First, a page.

For many decades, lawyers had what amounted to a blank check in terms of the hours they could spend on a matter. As long as the total wasn't egregiously out of the perceived normal range, they could say, "That's how long it takes to do a great job for you," and the client would accede and pay the bill. This largesse also extended to green lawyers just learning their craft. The limits on the time they could charge against a matter were a relative thing, i.e., relative to how long it would take an experienced lawyer to produce the same work product. It was understood that green lawyers would require more time to do almost anything.
Obviously, that's changed. Due to the Internet generally, and companies and software that analyze legal bills specifically, clients are much better informed about performance norms. Most now require project/matter budgets, and many refuse to pay for inexperienced lawyers at all, believing that the task and cost of developing young lawyers' skills properly lies with the firms who employ them.
Law firms saw clients’ change in mindset as early as 2008, yet six years later they’re still dancing around the edges of the type of change that clients want and demand, and that will assure a healthy future for the firms.
Amid all that’s written now about more sophisticated project/matter management, missing is a simple budgeting technique that would serve clients’ needs for cost-predictability: what I’ll call “unit budgets.”
When assigning a task or component of a matter to a lawyer on your team, you give them a budget. “Your time budget to produce X outcome that meets our high standards is 10 hours.” That’s it. That’s all you’ll pay them, because that’s all the client will pay you. They should track actual time vs. budget. If they have to spend more time than budgeted to produce the prescribed outcome and honor standards, that’s the cost of getting better, which they, or the firm, must eat. The excess time doesn't count against their annual billable-hour target. Education and experience aren’t free (although clients’ mystifying tolerance for funding young lawyers’ learning curve has made it seem like it was for a long time).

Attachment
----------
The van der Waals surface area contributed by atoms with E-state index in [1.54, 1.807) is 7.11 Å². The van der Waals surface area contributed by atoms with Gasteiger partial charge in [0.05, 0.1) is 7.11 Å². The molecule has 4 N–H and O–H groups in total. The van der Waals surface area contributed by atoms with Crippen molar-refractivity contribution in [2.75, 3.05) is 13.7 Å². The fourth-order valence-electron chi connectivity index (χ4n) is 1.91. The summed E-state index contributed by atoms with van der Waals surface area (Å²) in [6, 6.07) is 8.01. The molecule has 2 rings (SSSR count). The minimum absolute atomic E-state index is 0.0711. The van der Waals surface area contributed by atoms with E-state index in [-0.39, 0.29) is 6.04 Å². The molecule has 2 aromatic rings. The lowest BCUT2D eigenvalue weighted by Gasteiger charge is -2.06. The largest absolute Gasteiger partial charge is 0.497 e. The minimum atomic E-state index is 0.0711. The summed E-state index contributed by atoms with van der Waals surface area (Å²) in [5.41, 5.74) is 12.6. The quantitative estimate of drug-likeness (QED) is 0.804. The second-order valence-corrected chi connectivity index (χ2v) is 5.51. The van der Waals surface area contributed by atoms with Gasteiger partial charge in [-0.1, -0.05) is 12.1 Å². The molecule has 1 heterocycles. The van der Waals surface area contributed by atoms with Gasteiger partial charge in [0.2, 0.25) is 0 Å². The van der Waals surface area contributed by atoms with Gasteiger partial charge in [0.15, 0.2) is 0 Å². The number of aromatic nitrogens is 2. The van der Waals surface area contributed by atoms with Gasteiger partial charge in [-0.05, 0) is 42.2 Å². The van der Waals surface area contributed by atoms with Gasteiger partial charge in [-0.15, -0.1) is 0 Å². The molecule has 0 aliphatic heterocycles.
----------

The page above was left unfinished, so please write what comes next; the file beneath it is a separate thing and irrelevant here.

Lawyers should learn (by experience) budget sensitivity from Day One of their careers. Supervising attorneys must get better at estimating the time it takes to produce sub-outcomes. Rainmakers must learn how to sell value and build in necessary buffers to the task- and overall budgets. You don’t want to have to go back to your client for a budget exception for everything that arises.
When you measure a variance against a task budget that exceeds predetermined tolerances (and the pricing buffer), management must examine it to determine whether it’s caused by a) poor estimating by a supervising lawyer, or b) inefficient execution by the lawyer performing the task. That’s the only way they’ll know what they have to fix or improve to make future budgets more reliable and shrink variances, and the only way to make it fair for subordinates who must live with task budgets assigned by superiors.
Firms would be well served to consult with their clients in the construction industry and other businesses who must prepare fixed bids or budgets for complex endeavors subject to the inevitable unforeseeable factors.
It's said that buyers bear quality risks, and sellers bear cost risks. The legal service economy has long placed both risks on clients, but no more.
To learn how to collaborate with your client to devise a budget that has both parties invested equitably, and shares risk fairly, take the RainmakerVT course, A Collaborative Approach to Pricing: Share the Estimating Risk with Clients (and make competitors miserable).
Rainmakers: Learn how The Cost of Doing Nothing is the key to value pricing, and positioning your firm's work as a return on investment instead of a cost.